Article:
Managers Manage Processes – Leaders Develop Leaders

If we are not our developing future leaders, we are not leading.

Leaders - who are you? To answer this question, we must look at where we spend our time. Do we focus on processes or do we focus on people? Be careful. It is easy to get caught in the rut of focusing on processes, metrics and efficiencies. It is not that these things are unimportant. But, they are focused on the short-term. They keep us in a never-ending cycle of managing things quarter-to-quarter. While this can drive the bottom-line now, it is not developing the people who will lead the company into the future. While the management team is managing processes, the people we lead are languishing.

There is a tremendous need to develop leaders. It may be easier to simply manage the processes and maintain the status quo. And, we might be tempted to believe this would keep the leader’s team out of trouble in the short-term. But, what about long-term success?

The military has a very different approach to developing leaders. Everyone is responsible for developing somebody. The only person not responsible for developing someone is the Private who just completed Basic Training. After that, the Private First Class (PFC) is responsible for developing the Private. The Corporal develops the PFC. The Sergeant, the Corporal.

This continues all the way to the Chairman of the Joint Chiefs of Staff. Each leader is called to develop leaders. When someone gets promoted, moves to another job or retires—there is always someone trained and ready to fill their spot.

Yet, how many of us can share a story of a time in our own organizations when one person’s transition or role change triggers a frantic scramble to find a replacement? Nobody is prepared to step up, so the company hires someone from the outside.

If we are not developing future leaders, we are not leading.

It is short-sighted for us to lose focus on developing others. We must have the Courage to get off the hamster wheel of month-to-month and quarter-to-quarter managing, and instead look at the long-term health of the organization. Does this require a time commitment and investment? Absolutely. Yet, it also creates buy-in and loyalty that pushes teams towards long-term success—both professionally and personally.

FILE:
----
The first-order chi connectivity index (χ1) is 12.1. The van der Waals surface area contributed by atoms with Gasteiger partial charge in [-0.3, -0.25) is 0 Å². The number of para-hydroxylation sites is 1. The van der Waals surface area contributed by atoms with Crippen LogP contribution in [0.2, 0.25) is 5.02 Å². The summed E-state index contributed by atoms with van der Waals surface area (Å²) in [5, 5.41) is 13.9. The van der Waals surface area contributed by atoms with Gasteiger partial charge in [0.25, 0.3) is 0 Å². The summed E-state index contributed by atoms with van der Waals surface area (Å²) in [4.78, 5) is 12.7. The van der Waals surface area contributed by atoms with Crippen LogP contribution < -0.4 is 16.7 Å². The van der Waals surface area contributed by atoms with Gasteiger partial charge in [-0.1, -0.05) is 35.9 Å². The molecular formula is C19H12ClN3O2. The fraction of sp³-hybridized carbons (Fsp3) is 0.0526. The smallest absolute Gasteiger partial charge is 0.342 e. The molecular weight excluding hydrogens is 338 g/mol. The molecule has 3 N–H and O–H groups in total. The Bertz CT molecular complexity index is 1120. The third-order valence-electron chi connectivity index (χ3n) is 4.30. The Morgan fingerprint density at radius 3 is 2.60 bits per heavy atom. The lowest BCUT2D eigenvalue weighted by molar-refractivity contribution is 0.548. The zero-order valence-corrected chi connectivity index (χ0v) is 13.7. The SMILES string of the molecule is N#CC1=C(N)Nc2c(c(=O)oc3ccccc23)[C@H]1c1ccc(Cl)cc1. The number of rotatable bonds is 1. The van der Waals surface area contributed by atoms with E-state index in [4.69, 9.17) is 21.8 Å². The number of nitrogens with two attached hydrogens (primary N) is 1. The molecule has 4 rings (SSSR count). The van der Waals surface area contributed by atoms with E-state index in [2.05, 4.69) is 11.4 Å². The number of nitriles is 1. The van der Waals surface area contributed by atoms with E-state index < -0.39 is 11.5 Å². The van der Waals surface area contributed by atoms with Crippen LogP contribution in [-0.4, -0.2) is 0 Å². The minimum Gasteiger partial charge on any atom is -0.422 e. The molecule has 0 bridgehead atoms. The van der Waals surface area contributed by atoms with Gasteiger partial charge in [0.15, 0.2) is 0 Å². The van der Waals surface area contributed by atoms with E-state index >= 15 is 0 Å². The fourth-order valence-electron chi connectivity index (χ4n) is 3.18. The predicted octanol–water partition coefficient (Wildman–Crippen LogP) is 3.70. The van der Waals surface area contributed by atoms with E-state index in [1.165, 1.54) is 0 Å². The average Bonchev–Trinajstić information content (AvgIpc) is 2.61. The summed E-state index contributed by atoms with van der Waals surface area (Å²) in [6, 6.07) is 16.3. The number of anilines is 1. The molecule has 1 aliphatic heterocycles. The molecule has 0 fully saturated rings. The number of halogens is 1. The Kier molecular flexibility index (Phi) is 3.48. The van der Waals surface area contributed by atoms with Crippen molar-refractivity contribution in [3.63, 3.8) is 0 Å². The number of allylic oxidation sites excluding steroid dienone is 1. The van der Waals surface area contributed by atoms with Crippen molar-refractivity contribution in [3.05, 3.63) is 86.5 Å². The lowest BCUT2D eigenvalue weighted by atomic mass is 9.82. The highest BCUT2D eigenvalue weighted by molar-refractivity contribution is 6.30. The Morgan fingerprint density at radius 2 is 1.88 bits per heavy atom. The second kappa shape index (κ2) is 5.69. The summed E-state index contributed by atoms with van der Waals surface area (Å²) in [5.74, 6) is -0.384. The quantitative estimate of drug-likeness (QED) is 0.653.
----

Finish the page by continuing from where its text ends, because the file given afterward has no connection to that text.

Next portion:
Numerous authors have addressed the difference between a manager and a leader. Yet, I find they are not mutually exclusive titles. The most effective leaders are adept at both management and leadership. Why? Because leaders must be able to both manage processes and also develop people. I would encourage each of us to avoid settling for only accomplishing the management side of our jobs.

Take the time today to identify who you can develop. Next, allocate time each day and each week to develop them. That time will change your team and your organization for the long-term.

In the end, nobody on our teams will ever remember how our numbers looked in 2Q - 2020. But they will remember how we helped them reach their potential and become leaders themselves.

Dig Deep Questions:

  • How much time do you spend focused on the development of future leaders?

  • Who could you start developing this week?

Making a shift towards taking responsibility and living with Courage is a lifelong journey. We want to partner with you as you practice the habit of Courage daily, which is why we have created our Habits of Character Action Guides.

The Courage Action Guide offers you a month of daily, interactive training complete with a daily reading, dig deep questions, weekly processing guides and instructions on how to use the guide both individually and with your team. The Courage Action Guide is now available here.

We are behind you, championing for you, your teams and your organizations as you become the leader you wish you had. We want to come alongside you as you grow to confidently answer “yes” to the question, “Would you follow you?”

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